if (TempY >= 0 && TempY < NewBitmap.Height)
                                Color TempColor = TempBitmap.GetPixel(TempX, TempY);
                                RValues[i] += TempColor.R;
                                GValues[i] += TempColor.G;
                                BValues[i] += TempColor.B;
                                if (TempColor.R > MaxRValue[i])
                                    MaxRValue[i] = TempColor.R;
                                else if (TempColor.R < MinRValue[i])
                                    MinRValue[i] = TempColor.R;
                                if (TempColor.G > MaxGValue[i])
                                    MaxGValue[i] = TempColor.G;
                                else if (TempColor.G < MinGValue[i])
                                    MinGValue[i] = TempColor.G;
                                if (TempColor.B > MaxBValue[i])
                                    MaxBValue[i] = TempColor.B;
                                else if (TempColor.B < MinBValue[i])
                                    MinBValue[i] = TempColor.B;
            int j = 0;
            int MinDifference = 10000;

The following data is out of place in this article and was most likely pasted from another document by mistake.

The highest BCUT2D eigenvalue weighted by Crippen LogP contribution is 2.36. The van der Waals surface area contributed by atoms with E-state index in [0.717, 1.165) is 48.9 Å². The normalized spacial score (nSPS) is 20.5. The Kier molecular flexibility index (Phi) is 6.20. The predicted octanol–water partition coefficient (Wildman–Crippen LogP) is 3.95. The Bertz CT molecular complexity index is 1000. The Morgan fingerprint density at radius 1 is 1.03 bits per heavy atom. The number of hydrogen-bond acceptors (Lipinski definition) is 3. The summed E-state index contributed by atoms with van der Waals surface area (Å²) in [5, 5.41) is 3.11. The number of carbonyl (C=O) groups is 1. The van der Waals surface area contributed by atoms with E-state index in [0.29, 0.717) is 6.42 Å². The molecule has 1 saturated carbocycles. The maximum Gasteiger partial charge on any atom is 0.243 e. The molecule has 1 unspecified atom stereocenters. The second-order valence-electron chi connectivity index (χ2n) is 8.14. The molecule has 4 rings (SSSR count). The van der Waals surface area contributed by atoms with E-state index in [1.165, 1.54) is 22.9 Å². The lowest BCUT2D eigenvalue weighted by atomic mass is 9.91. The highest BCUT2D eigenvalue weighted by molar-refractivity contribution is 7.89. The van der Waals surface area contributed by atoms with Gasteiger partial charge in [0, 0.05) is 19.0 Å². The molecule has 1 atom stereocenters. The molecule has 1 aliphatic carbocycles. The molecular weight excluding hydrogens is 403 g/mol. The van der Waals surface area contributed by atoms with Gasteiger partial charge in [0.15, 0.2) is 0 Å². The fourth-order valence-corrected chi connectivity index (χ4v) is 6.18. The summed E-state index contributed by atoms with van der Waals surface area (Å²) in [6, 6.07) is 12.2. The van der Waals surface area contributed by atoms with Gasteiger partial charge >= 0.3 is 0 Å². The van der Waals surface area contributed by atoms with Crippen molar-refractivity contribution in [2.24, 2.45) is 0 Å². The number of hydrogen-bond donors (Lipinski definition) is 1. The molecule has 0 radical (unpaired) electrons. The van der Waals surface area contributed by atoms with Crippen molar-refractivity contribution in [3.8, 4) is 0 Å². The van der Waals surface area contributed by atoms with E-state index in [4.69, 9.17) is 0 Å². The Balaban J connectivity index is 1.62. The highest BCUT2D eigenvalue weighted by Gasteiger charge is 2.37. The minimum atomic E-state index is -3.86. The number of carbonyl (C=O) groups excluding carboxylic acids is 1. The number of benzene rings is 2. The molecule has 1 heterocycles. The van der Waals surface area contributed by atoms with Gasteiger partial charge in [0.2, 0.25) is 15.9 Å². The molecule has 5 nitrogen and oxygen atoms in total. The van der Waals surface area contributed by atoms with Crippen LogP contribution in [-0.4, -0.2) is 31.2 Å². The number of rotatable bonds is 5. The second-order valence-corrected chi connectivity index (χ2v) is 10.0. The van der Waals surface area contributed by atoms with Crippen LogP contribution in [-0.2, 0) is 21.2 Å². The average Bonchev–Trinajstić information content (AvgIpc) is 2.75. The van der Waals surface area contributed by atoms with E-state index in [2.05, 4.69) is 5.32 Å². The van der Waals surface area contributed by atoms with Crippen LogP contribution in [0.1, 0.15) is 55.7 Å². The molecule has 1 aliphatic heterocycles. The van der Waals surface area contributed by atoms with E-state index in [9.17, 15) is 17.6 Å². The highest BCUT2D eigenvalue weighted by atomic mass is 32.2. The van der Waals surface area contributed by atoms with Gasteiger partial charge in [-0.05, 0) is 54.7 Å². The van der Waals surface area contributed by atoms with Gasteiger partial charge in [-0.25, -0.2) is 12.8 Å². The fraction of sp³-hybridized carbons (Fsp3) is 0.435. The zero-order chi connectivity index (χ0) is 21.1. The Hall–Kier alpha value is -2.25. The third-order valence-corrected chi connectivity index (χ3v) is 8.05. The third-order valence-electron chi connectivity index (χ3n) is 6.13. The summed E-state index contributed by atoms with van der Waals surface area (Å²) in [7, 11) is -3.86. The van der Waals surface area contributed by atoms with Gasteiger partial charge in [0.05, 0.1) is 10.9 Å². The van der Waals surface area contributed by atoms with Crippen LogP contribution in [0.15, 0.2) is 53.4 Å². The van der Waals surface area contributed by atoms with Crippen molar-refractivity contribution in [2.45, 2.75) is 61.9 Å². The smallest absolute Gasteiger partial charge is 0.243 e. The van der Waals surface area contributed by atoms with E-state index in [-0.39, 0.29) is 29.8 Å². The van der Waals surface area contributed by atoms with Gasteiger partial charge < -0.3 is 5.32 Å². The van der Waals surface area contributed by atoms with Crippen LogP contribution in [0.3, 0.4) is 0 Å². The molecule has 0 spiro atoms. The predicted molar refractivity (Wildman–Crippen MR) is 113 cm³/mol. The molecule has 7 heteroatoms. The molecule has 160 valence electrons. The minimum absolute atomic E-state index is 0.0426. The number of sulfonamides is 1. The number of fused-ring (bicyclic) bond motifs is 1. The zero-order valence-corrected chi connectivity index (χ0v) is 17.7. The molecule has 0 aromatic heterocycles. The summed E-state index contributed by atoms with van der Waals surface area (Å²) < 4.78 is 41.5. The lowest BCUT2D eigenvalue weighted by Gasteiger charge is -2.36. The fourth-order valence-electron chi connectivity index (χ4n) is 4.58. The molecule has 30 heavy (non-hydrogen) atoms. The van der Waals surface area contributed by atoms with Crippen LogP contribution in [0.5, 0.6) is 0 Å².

for (int i = 0; i < 4; ++i)
                int CurrentDifference = (MaxRValue[i] - MinRValue[i]) + (MaxGValue[i] - MinGValue[i]) + (MaxBValue[i] - MinBValue[i]);
                if (CurrentDifference < MinDifference && NumPixels[i] > 0)
                    j = i;
                    MinDifference = CurrentDifference;
            Color MeanPixel = Color.FromArgb(RValues[j] / NumPixels[j],
                GValues[j] / NumPixels[j],
                BValues[j] / NumPixels[j]);
            NewBitmap.SetPixel(x, y, MeanPixel);
    return NewBitmap;

The code above takes in an image as well as the size that you want the aperture to be. In turn it gives you a smoothed image. This filter technique is quite different from other blur filters as it produces a lot more stylized look. Hopefully this helps you out in some way.

Craigslist Monitor using Ruby


To add to my ever expanding knowledge base of languages, I decided to spend the last day and a half teaching myself Ruby and this was the result. A script to watch Craigslist for relevant posts so you don’t have to. My first ever Ruby program.

Watching Craigslist can be a time-consuming task. The script automates searching for housing, sales, services, jobs, and gigs, and emails you when it find something that matches your search criteria. It also works across multiple cities, since it’s controlled by the RSS feeds you configure it with.


Instead of sending Craigslist a server-side query, I decided to just get the RSS feed and filter the results on the client-side. There are two advantages of this — server changes don’t break the code and you can watch other feeds in a similar way (e.g. eBay).


Edit the monitor.yml file to your liking. It should look something like this:

include: software, developer, computer, programmer